Novak Djokovic, the world No 1, ripped the US Open for their scheduling of his matches on Saturday and made it clear that he is no fan of the new Monday final programme debuting this year.
Djokovic unleashed his fury after advancing to his fourth consecutive US Open championship match and 12th grand slam final by defeating Stanislas Wawrinka, the Swiss ninth seed, 2-6, 7-6, 3-6, 6-3, 6-4.
The 26-year-old Serbian, seeking his seventh grand slam title, started his semi-final match at noon after playing a late quarter-final on Thursday night against Russian Mikhail Youzhny, the last of the quarter-final match-ups.
Rafael Nadal, the world No 2 who defeated France's Richard Gasquet in Saturday's other semi-final to book a US Open final showdown with Djokovic for the third time in four years, played his quarter-final match on Wednesday.
"I didn't find it very fair to play at 12 noon the first match and I went to bed at 3am two days ago after my quarter-finals, where the other semi-finalists had three days off – basically three days ago they played the quarter-finals," Djokovic said.
"So I didn't find any logic in that. But, again, there are some other, I guess, influences that have more power than players and this has to be changed."
Telecast partners, who provide rich rights fees to finance the event, likely had major influence over which match was played when on Saturday.
"Scheduling is definitely something that we have to make right, because I think opinions of the players should be respected more in terms of scheduling the matches on the certain days."
The men's final was moved to Monday from Sunday this year in response to player complaints about it being scheduled the next day after Saturday semi-finals in prior years.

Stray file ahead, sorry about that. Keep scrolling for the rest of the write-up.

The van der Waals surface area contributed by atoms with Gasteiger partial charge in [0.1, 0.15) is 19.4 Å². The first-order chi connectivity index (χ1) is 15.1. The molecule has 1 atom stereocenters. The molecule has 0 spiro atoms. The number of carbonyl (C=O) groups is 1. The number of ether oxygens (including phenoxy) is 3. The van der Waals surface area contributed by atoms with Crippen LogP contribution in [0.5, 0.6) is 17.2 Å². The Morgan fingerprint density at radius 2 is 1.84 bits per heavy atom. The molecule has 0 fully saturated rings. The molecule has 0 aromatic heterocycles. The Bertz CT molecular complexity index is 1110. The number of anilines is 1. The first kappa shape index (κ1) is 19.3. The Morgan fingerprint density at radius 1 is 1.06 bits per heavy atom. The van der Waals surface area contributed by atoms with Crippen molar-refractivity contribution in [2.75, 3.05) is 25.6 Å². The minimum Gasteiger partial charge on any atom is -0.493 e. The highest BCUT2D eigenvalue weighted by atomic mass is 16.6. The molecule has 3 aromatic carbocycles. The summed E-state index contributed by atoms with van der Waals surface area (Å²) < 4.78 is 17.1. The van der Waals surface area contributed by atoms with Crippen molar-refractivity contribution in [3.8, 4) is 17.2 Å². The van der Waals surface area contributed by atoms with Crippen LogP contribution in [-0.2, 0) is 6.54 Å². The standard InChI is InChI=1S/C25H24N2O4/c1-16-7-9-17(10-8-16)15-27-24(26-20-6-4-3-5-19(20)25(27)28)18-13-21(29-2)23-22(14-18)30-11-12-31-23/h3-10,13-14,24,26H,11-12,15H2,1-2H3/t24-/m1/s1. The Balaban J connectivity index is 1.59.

The US Open takes three days to play the first round of the men's singles, spreading the star attractions over more nights but forcing the choice of a Monday final or back-to-back semi-finals upon the players.
"I'm not in support of a Monday final, but this is what it is," Djokovic said. "It's better to have Monday final now when you have a Saturday semi-final than Sunday back-to-back five sets in two days like it was before."
The move is likely a temporary one. A new US television contract has been signed and the Monday final deal is only assured for this year and next.
"It's just an ongoing subject with US Open and with people who are in organisation here," Djokovic said. "Hopefully the next few years, we're going to have to accept the Monday final, but after that, hopefully we can have the Friday/Sunday like in every other grand slam.
"I don't see why the US Open should get an exception in that."
Adding to Djokovic's ire is next week's Serbian home Davis Cup tie against Canada starting in Belgrade on Friday.
"Monday finals don't go in the favor of the players who are playing Davis Cup, and I have been playing Davis Cup semi-finals for the last few years," said Djokovic.
"Now I have to play for my country again, which makes it much more difficult for me. It's a different continent, different time zone, it's clay indoors.
"I got injured already a few times like this and it's something that doesn't make me happy."
But Djokovic does have plenty of experience with US Open finals on Mondays. The past five years have all seen rain push back the scheduled men's singles championship match to Monday.
Djokovic won his 2011 US Open title on a Monday and lost the 2010 final to Nadal and last year's final to Britain's Andy Murray all on Mondays.
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